Written By Andy Wilson And Presented By Ziften CEO Charles Leaver
United States retail outlets still appear an attractive target for cyber criminals seeking charge card data as Marriott franchisee White Lodging Services Corp confirmed a data breach in the Spring of 2015, affecting clients at 14 hotels across the country from September 2014 to January 2015. This incident comes after White Lodging suffered a comparable breach in 2014. The attackers in both cases were supposedly able to compromise the Point-of-Sale systems of the Marriott Lounges and Restaurants at a number of locations run by White Lodging. The enemies were able to obtain names printed on consumers’ credit or debit cards, credit or debit card numbers, the security code and card expiration dates. Point-of-Sale systems were likewise the target of recent breaches at Target, Neiman Marcus, Home Depot, and others.
Traditionally, Point-of-Sale (or POS) systems at many United States retail outlets were “locked down” Windows computers running a small set of applications tailored towards their function – phoning the sale and processing a deal with the Credit Card merchant or bank. Modern POS terminals are essentially PC’s that run email applications, web browsers and remote desktop tools in addition to their transaction software. To be reasonable, they are often released behind a firewall program, however are still ripe for exploit. The very best defenses can and will be breached if the target is valuable enough. For example, push-button control tools used for management and upgrading of the POS systems are typically pirated by hackers for their purposes.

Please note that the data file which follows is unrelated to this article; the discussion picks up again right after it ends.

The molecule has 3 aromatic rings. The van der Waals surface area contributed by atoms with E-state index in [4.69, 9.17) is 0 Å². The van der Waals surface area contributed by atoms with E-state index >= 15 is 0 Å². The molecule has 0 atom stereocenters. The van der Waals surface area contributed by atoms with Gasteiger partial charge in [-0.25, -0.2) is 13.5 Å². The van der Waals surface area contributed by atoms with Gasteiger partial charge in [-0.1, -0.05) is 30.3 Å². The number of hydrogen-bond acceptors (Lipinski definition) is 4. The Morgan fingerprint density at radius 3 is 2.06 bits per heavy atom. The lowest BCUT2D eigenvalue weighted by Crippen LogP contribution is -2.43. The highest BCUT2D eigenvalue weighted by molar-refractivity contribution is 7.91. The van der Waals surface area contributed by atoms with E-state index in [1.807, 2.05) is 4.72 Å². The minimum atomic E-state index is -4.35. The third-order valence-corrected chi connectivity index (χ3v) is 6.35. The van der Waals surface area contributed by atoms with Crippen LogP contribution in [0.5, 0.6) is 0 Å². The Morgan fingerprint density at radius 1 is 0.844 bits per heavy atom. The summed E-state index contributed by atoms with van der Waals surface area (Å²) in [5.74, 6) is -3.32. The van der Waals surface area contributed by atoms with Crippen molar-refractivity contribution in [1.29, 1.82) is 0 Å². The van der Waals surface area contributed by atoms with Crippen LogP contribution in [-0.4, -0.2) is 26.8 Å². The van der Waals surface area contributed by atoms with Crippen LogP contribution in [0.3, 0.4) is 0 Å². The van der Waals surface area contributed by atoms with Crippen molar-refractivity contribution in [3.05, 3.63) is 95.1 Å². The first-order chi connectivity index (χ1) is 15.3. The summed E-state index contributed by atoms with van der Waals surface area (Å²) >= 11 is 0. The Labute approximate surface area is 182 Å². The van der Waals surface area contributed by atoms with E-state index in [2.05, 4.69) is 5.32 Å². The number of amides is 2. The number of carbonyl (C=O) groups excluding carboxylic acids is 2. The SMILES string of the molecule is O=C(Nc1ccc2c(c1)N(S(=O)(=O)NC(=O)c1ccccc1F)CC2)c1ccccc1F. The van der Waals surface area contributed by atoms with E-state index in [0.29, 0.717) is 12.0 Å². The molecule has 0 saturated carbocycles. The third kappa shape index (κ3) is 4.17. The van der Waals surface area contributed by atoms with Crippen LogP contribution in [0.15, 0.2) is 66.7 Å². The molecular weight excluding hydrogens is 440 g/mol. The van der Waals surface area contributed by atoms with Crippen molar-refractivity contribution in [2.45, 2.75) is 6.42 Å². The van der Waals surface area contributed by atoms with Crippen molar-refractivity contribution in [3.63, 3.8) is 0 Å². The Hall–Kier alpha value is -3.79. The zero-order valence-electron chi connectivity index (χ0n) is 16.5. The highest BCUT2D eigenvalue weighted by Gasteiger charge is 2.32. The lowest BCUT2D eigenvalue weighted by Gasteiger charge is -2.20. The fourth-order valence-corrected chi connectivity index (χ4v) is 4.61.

The payment card or payment processing network is a completely different, air-gapped, and encrypted network. So how did hackers manage to steal the payment card data? They stole the data while it was in memory on the Point of Sale terminal while the payment process was being conducted. Even if retailers do not store charge card information, the data can be in an unencrypted state on the Point of Sale machine while the payment transaction is verified. Memory-scraping POS malware such as PoSeidon, FindPOS, FighterPOS, and PunKey are used by the data thieves to gather the charge card details in its unencrypted state. The data is then normally encrypted and recovered by the cyber attackers or sent out to the Web where it’s retrieved by the thieves.
Ziften’s system provides constant endpoint visibility that can find and remediate these kinds of dangers. Ziften’s MD5 hash analysis can detect brand-new and suspicious processes or.dll files running in the POS environment. Ziften can likewise kill the procedure and collect the binary for additional action or analysis. It’s likewise possible to discover POS malware by notifying to Command and Control traffic. Ziften’s integrated Risk Intel and Customized Threat Feed alternatives enables consumers to alert when POS malware communicates to C&C nodes. Lastly, Ziften’s historic data permits clients to begin the forensic evaluation of how the malware got in, what it did after it was set up, and executed and other machines are contaminated.
It’s past time for sellers to step up the game and look for brand-new solutions to protect their consumers’ payment cards.